Porta Nuova
Castello Sforzesco

La Trienniale di Milano

After exploring the Porta Nuova district, we headed over to the Trienniale Design Museum, inside the Palace of Art building on the edge of Parco Sempione. It's dedicated to capturing the essence of Italian design, with a focus on the relationship between art and industry. The museum includes exhibits on architecture, urban design, media arts, music, and more.

There, we enjoyed a curator-led tour of the exhibit, "Italian Design Beyond the Crisis," which featured different approaches to production during each of three decades: the 1930s, 1970s, and 2000s. 

These three periods were chosen to illustrate that years of economic decline tend to stimulate design creativity. Image
It emphasized how design opens up multiple worlds to us, and how everyday items can be beautifully designed to deliver emotion as well as utility. I liked this chair because it reminded me of the Bowdoin sun:Image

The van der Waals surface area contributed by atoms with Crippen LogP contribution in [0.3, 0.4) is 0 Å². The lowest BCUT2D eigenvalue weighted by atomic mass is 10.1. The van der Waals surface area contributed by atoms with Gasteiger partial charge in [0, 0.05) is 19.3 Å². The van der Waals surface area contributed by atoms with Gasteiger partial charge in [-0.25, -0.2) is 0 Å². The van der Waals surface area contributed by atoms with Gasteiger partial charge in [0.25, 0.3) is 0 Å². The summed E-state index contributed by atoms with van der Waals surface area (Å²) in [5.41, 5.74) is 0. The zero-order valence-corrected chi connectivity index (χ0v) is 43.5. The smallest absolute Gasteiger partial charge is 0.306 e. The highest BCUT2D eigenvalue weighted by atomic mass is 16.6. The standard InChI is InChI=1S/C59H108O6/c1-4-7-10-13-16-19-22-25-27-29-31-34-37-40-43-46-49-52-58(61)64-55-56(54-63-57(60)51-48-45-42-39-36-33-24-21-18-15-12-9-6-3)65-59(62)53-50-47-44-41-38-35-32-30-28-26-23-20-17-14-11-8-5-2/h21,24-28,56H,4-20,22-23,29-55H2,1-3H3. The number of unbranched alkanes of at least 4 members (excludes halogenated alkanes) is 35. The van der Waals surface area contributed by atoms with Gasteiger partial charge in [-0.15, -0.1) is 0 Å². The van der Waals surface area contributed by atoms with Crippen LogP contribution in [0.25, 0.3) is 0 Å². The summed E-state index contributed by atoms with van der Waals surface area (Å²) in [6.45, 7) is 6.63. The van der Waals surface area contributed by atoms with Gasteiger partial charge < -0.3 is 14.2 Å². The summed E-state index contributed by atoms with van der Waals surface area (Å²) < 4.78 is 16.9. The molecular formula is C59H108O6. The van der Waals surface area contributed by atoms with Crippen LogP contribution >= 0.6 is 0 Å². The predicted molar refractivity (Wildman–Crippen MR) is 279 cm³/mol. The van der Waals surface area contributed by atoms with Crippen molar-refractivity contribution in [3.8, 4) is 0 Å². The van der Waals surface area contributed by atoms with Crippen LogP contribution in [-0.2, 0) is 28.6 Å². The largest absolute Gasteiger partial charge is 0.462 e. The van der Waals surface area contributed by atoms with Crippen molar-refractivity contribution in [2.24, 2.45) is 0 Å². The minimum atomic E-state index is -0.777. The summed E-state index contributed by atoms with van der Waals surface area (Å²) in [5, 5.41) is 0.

And these are former detergent bottles, turned into vases/growing kits:
The last room of the exhibit had floor-to-ceiling glass shelves housing all of the various design artifacts from these decades (with a mirrored ceiling; if you look closely you can see me capturing this photo from the ground below). Image
It became clear through the museum, as well as everything else we've seen on this trip, that even contemporary Italian artists are truly Renaissance people, moving freely between art, design, and storytelling in a variety of media. 


The comments to this entry are closed.